The food and merchandise
I’m not listing the other explanations in any particular order. I want to touch on the food next because I suspect this is part of the reason why Star Wars Weekends is on hold. Park officials canceled the event around the same time that Star Wars: Galaxy’s Edge became official. In their eyes, this celebration would steal some of the thunder from the highly anticipated themed land.
Back in the day, which is to say through 2015, Star Wars-based merchandise and food were integral parts of the experience. Guests would pony up a pretty penny for gear that they couldn’t get elsewhere. In 2019, Disney has a different place that does that, Star Wars Land. They didn’t want the limited time event being perceived as the best opportunity to grab Star Wars stuff.
Perhaps you've heard about the unique items for sale at Galaxy's Edge. They've got a cantina full of alien drinks and stores that sell build-your-own droids and lightsabers, all of which are priced for the "Google stockholder" market. Similarly, you can buy fake milk for $8 every day of the week, which does make Star Wars Weekends feel a bit redundant.
Here’s where I disagree. I’m not really a Star Wars guy. Sure, I’ve seen all of the movies, even that animated debacle, but Star Wars never moved me. Star Wars Weekends, on the other hand, is a time when we planned our Disney vacations. The food and merchandise were key reasons why. I’m not worried about the latter now, as Galaxy’s Edge is overflowing with trinkets and toys.
The food, tho.
I have the fondest memories of meals at Hollywood & Vine. During Star Wars Weekends, the restaurant would host Jedi Mickey’s Star Wars Dine, an event I’ll discuss again later. What’s important right now is that the desserts for this meal were adorkable.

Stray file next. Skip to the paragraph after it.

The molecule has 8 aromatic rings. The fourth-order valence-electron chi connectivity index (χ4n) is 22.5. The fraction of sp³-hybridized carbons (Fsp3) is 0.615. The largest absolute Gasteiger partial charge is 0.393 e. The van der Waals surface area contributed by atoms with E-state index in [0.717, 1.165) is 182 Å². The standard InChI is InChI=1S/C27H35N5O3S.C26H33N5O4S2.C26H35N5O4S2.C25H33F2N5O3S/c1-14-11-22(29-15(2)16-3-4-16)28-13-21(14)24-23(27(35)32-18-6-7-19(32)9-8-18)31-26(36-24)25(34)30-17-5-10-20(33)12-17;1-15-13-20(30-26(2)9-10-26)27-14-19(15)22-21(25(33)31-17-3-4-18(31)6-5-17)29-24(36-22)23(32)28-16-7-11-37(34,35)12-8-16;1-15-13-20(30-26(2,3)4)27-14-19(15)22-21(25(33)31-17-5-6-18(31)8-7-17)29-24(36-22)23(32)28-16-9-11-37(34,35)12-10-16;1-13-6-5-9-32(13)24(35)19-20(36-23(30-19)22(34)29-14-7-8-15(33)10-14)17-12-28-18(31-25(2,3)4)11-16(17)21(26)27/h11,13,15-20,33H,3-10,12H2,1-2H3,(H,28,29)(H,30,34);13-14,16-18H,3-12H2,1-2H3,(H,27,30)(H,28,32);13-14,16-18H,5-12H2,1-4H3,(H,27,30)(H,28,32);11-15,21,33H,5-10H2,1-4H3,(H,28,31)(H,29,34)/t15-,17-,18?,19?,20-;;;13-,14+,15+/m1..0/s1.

You could eat Darth Vader- and Stormtrooper-faced cookies. They baked R2-D2 white chocolate. Even the cupcakes and parfaits had Yoda faces and Star Wars logos on them. I could care less about Star Wars, but I loooooved those desserts. Ronto Roasters just can’t compete.
Disney executives are always phenomenal at picking the perfect dates for their limited time engagements. With Star Wars Weekends, they knew that their target demographic wouldn’t be as family-focused. Instead, many if not most of the customers would be childless adults with lots of disposable income to throw around the parks.
Star Wars Weekends were always held on Fridays, Saturdays, and Sundays in May and sometimes June for this reason. Kids were still in school across the country, making this kind of a dead period at the parks. The time between Spring Break and the start of summer skewed more adult, and so did Star Wars Weekends.
The May timing had an ancillary benefit. The Florida weather wasn’t as hot as during the summer. Since a lot of folks combined their love of cosplay with DisneyBounding, the more temperate climate was preferable. This aspect has changed a bit in recent years.
If I were in charge of park planning for a future Star Wars Weekend, I'd actually suggest moving it into late April, soon after Spring Break. May weather has become warmer than it was back when the event began in 1997. It's the same thought process Disney originally had for Star Wars Weekends, only adapted for changing weather patterns.